An instrumented, tri-moor cable structure was implanted successfully using a phased implant technique in 2,900 feet of water in the Santa Monica Basin off Southern California. The experimental structure was constructed to provide a platform for evaluating cable structure design techniques and recent developments in ocean engineering technology.
The analytical model used to design the structure is described and predicted structure displacements due to two assumed current profiles are presented. Guidelines used in the mechanical and electrical design of the structure are outlined, and the subsystems and major components are described. The techniques which resulted in the successful implant are presented.
Although sufficient data are not yet available to evaluate in detail the analytical model used to design the structure, data obtained do indicate gross agreement between theory and actual performance.
All mechanical and most electrical equipment survived the implant. Although some component failures have occurred, the design philosophy has been successful in avoiding any subsystem failures.
During the past fifteen years numerous analytical models have been developed to analyze the steady-state behavior of moored cable systems. These models attempt to predict the tensions in the cables and the geometry of the moorings acted on by steady-state ocean currents. None of these models yield exact solutions because of the inexact assumptions regarding structural properties and hydrodynamic loading criteria and because of errors inherent in the computational techniques. 1 Because little experimental data exist to validate models, except those for designing very simple moors, precise validation data are needed to quantify the errors associated with the various techniques. 1 The SEACON II structure was designed and built primarily to satisfy this need for data on the steady-state response of a complex cable structure to ocean currents. An additional objective of the SEACON II project was to evaluate recent developments in ocean engineering technology while implanting and operating the cable structure.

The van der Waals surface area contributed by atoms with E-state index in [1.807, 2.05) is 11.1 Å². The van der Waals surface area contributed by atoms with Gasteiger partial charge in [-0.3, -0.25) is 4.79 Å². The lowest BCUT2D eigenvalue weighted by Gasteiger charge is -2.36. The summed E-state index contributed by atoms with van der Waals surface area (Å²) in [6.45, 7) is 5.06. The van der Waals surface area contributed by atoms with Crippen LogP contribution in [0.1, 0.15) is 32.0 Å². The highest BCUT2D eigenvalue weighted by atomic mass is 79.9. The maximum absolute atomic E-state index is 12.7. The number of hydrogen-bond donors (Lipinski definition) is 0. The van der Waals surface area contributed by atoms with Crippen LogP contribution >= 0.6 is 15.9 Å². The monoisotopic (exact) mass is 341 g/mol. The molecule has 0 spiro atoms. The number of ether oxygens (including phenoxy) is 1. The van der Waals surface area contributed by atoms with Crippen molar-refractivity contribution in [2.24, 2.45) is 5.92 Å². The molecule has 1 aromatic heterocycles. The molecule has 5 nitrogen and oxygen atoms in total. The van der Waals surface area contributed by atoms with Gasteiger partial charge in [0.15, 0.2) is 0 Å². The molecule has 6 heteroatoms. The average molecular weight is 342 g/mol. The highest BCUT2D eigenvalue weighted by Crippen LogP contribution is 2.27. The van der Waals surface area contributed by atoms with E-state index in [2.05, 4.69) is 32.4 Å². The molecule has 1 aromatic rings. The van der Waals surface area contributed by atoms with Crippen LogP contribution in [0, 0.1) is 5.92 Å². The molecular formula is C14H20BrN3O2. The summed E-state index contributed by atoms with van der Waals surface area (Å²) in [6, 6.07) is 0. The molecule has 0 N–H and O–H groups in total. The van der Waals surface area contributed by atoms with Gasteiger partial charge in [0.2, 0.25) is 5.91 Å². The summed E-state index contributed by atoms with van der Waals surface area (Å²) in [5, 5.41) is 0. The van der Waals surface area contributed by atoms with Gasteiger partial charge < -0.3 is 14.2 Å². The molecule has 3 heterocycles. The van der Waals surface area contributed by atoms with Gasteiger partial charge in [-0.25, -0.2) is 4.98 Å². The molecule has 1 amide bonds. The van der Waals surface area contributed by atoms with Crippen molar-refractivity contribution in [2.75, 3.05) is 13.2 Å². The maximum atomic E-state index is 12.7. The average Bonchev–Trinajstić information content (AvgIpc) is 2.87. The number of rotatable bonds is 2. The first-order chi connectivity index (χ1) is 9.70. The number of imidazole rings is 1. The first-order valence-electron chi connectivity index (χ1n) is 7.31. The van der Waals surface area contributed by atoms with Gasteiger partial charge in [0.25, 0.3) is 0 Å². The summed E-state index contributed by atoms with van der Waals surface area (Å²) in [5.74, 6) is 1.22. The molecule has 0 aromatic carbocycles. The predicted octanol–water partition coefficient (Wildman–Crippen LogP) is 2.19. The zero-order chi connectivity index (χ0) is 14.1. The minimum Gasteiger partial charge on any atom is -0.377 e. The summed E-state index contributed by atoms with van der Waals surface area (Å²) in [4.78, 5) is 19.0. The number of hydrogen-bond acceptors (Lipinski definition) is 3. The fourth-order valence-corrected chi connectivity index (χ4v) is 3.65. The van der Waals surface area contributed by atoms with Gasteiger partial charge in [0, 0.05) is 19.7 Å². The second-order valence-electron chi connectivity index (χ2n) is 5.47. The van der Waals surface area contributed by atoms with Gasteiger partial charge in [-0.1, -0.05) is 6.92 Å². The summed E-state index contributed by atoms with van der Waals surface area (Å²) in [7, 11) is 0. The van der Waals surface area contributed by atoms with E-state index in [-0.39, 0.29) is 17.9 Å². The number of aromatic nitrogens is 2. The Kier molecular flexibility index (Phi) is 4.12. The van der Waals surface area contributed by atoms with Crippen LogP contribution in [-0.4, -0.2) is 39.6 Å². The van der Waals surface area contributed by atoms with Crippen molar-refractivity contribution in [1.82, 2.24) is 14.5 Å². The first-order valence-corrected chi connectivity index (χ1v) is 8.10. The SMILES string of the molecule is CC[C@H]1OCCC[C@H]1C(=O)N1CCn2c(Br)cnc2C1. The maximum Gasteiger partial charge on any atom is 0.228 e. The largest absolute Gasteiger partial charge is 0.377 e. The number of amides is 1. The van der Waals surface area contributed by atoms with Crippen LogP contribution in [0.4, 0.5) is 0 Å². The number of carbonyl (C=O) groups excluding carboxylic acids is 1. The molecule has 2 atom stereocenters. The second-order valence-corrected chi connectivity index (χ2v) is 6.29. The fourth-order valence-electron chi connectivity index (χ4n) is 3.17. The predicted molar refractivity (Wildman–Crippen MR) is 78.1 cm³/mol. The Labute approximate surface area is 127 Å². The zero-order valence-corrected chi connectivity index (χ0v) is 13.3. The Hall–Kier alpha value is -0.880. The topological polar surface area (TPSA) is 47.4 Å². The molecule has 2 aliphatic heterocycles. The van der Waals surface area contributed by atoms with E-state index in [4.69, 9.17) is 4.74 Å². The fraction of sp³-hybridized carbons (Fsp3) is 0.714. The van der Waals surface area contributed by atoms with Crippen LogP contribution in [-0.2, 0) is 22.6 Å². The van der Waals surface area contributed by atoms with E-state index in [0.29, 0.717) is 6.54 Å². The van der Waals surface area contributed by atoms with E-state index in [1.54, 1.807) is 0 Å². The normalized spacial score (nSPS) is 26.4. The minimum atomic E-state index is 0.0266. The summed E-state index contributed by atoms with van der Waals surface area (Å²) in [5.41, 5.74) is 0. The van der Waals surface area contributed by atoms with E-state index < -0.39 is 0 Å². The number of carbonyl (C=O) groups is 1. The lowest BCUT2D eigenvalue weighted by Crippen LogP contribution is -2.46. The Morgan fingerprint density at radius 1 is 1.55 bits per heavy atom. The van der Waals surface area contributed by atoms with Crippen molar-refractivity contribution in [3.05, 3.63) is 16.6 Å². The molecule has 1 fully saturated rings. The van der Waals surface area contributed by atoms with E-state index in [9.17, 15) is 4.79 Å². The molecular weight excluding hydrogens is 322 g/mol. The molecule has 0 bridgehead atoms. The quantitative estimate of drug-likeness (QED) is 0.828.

The SEACON II structure (Figure 1) consists of a delta-shaped module tethered by three mooring legs (L1, L2, and L3) in 2,900 feet of water. Legs L1 and L2 are torque-balanced mechanical cables and L3 is a torque-balanced electromechanical (EM) cable. Each leg is 4,080 feet long. The delta module with 1,000-foot-long EM cable arms is positioned approximately 500 f be10w the surface and is buoyed at each apex by a 5½-foot-diameter spherical buoy (NBl, NB2, and NB3). The mechanical cable legs (Ll and L2) are anchored with experimental deep ocean explosive embedment anchors (AI and A2). The EM cable leg (L3) is anchored by a l2,500-pound clump anchor (A3) which contains a 10-watt radioisotope power generator (RPG). The anchors are positioned approximately 6600 feet apart. An EM wire rope crown line (CL) extends from the clump anchor to an 8-foot-diameter crown buoy (CB) 50 feet below the surface. Electronics and recording equipment is stored within a removable pressure canister in the crown buoy.